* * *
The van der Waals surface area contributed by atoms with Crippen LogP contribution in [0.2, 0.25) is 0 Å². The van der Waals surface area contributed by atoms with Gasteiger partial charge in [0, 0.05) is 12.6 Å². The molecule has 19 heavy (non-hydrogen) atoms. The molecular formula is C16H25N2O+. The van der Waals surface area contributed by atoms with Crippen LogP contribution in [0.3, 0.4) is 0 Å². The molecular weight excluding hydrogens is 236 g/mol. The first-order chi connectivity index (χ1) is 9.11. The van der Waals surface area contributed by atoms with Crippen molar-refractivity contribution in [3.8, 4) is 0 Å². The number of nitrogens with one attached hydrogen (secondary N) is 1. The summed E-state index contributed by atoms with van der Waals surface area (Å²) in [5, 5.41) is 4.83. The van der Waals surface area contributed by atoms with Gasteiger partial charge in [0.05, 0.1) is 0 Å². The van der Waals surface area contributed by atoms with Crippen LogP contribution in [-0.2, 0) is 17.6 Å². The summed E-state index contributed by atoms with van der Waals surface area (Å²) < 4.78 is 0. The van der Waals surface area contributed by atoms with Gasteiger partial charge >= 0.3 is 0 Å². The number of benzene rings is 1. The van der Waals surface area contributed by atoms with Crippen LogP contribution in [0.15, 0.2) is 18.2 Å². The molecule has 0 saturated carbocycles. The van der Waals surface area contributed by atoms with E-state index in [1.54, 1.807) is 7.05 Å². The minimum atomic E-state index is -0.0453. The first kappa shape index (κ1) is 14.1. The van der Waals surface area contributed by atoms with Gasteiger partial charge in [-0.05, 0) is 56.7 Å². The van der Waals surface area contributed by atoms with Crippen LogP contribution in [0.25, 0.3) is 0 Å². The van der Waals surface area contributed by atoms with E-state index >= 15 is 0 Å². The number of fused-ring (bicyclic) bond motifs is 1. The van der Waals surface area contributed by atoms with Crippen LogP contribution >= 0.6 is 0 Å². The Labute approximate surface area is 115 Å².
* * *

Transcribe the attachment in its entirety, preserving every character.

The van der Waals surface area contributed by atoms with Crippen LogP contribution in [0.2, 0.25) is 0 Å². The van der Waals surface area contributed by atoms with Gasteiger partial charge in [0, 0.05) is 12.6 Å². The molecule has 19 heavy (non-hydrogen) atoms. The molecular formula is C16H25N2O+. The van der Waals surface area contributed by atoms with Crippen LogP contribution in [0.3, 0.4) is 0 Å². The molecular weight excluding hydrogens is 236 g/mol. The first-order chi connectivity index (χ1) is 9.11. The van der Waals surface area contributed by atoms with Crippen molar-refractivity contribution in [3.8, 4) is 0 Å². The number of nitrogens with one attached hydrogen (secondary N) is 1. The summed E-state index contributed by atoms with van der Waals surface area (Å²) in [5, 5.41) is 4.83. The van der Waals surface area contributed by atoms with Gasteiger partial charge in [0.05, 0.1) is 0 Å². The van der Waals surface area contributed by atoms with Crippen LogP contribution in [-0.2, 0) is 17.6 Å². The summed E-state index contributed by atoms with van der Waals surface area (Å²) < 4.78 is 0. The van der Waals surface area contributed by atoms with Gasteiger partial charge >= 0.3 is 0 Å². The number of benzene rings is 1. The van der Waals surface area contributed by atoms with Crippen LogP contribution in [0.15, 0.2) is 18.2 Å². The molecule has 0 saturated carbocycles. The van der Waals surface area contributed by atoms with E-state index in [1.54, 1.807) is 7.05 Å². The minimum atomic E-state index is -0.0453. The first kappa shape index (κ1) is 14.1. The van der Waals surface area contributed by atoms with Gasteiger partial charge in [-0.05, 0) is 56.7 Å². The van der Waals surface area contributed by atoms with Crippen LogP contribution in [0.25, 0.3) is 0 Å². The van der Waals surface area contributed by atoms with E-state index >= 15 is 0 Å². The number of fused-ring (bicyclic) bond motifs is 1. The van der Waals surface area contributed by atoms with Crippen LogP contribution >= 0.6 is 0 Å². The Labute approximate surface area is 115 Å².